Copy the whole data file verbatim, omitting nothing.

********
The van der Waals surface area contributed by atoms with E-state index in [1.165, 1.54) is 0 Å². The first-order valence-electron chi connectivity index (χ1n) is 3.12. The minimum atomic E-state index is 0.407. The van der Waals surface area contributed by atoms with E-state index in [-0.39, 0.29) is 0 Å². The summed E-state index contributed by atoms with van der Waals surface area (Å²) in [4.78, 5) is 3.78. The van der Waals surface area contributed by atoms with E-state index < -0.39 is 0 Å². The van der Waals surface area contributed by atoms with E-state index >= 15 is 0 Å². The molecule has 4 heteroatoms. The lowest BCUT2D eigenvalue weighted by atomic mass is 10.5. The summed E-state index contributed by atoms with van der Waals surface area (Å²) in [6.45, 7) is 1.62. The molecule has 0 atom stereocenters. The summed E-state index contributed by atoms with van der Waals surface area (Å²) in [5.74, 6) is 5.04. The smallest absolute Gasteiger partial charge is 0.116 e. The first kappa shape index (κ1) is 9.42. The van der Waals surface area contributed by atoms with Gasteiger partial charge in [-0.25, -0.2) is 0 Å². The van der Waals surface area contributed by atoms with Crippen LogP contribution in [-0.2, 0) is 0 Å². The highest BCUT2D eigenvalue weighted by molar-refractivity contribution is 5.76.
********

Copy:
The van der Waals surface area contributed by atoms with E-state index in [1.165, 1.54) is 0 Å². The first-order valence-electron chi connectivity index (χ1n) is 3.12. The minimum atomic E-state index is 0.407. The van der Waals surface area contributed by atoms with E-state index in [-0.39, 0.29) is 0 Å². The summed E-state index contributed by atoms with van der Waals surface area (Å²) in [4.78, 5) is 3.78. The van der Waals surface area contributed by atoms with E-state index < -0.39 is 0 Å². The van der Waals surface area contributed by atoms with E-state index >= 15 is 0 Å². The molecule has 4 heteroatoms. The lowest BCUT2D eigenvalue weighted by atomic mass is 10.5. The summed E-state index contributed by atoms with van der Waals surface area (Å²) in [6.45, 7) is 1.62. The molecule has 0 atom stereocenters. The summed E-state index contributed by atoms with van der Waals surface area (Å²) in [5.74, 6) is 5.04. The smallest absolute Gasteiger partial charge is 0.116 e. The first kappa shape index (κ1) is 9.42. The van der Waals surface area contributed by atoms with Gasteiger partial charge in [-0.25, -0.2) is 0 Å². The van der Waals surface area contributed by atoms with Crippen LogP contribution in [-0.2, 0) is 0 Å². The highest BCUT2D eigenvalue weighted by molar-refractivity contribution is 5.76.